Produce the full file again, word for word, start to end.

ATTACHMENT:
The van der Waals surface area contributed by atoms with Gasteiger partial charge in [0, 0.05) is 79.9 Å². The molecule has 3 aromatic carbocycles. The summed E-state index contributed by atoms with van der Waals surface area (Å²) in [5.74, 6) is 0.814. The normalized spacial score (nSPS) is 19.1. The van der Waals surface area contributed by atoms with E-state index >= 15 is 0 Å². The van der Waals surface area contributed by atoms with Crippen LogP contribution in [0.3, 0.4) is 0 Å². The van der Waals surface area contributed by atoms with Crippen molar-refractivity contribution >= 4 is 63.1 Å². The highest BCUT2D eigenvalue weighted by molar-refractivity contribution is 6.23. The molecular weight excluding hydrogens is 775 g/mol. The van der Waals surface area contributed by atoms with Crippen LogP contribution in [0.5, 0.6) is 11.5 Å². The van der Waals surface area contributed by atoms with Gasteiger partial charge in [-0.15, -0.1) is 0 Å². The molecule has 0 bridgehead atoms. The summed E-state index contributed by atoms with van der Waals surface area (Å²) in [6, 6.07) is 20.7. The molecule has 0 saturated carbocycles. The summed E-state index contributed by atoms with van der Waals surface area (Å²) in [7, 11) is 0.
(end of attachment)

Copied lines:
The van der Waals surface area contributed by atoms with Gasteiger partial charge in [0, 0.05) is 79.9 Å². The molecule has 3 aromatic carbocycles. The summed E-state index contributed by atoms with van der Waals surface area (Å²) in [5.74, 6) is 0.814. The normalized spacial score (nSPS) is 19.1. The van der Waals surface area contributed by atoms with E-state index >= 15 is 0 Å². The van der Waals surface area contributed by atoms with Crippen LogP contribution in [0.3, 0.4) is 0 Å². The van der Waals surface area contributed by atoms with Crippen molar-refractivity contribution >= 4 is 63.1 Å². The highest BCUT2D eigenvalue weighted by molar-refractivity contribution is 6.23. The molecular weight excluding hydrogens is 775 g/mol. The van der Waals surface area contributed by atoms with Crippen LogP contribution in [0.5, 0.6) is 11.5 Å². The van der Waals surface area contributed by atoms with Gasteiger partial charge in [-0.15, -0.1) is 0 Å². The molecule has 0 bridgehead atoms. The summed E-state index contributed by atoms with van der Waals surface area (Å²) in [6, 6.07) is 20.7. The molecule has 0 saturated carbocycles. The summed E-state index contributed by atoms with van der Waals surface area (Å²) in [7, 11) is 0.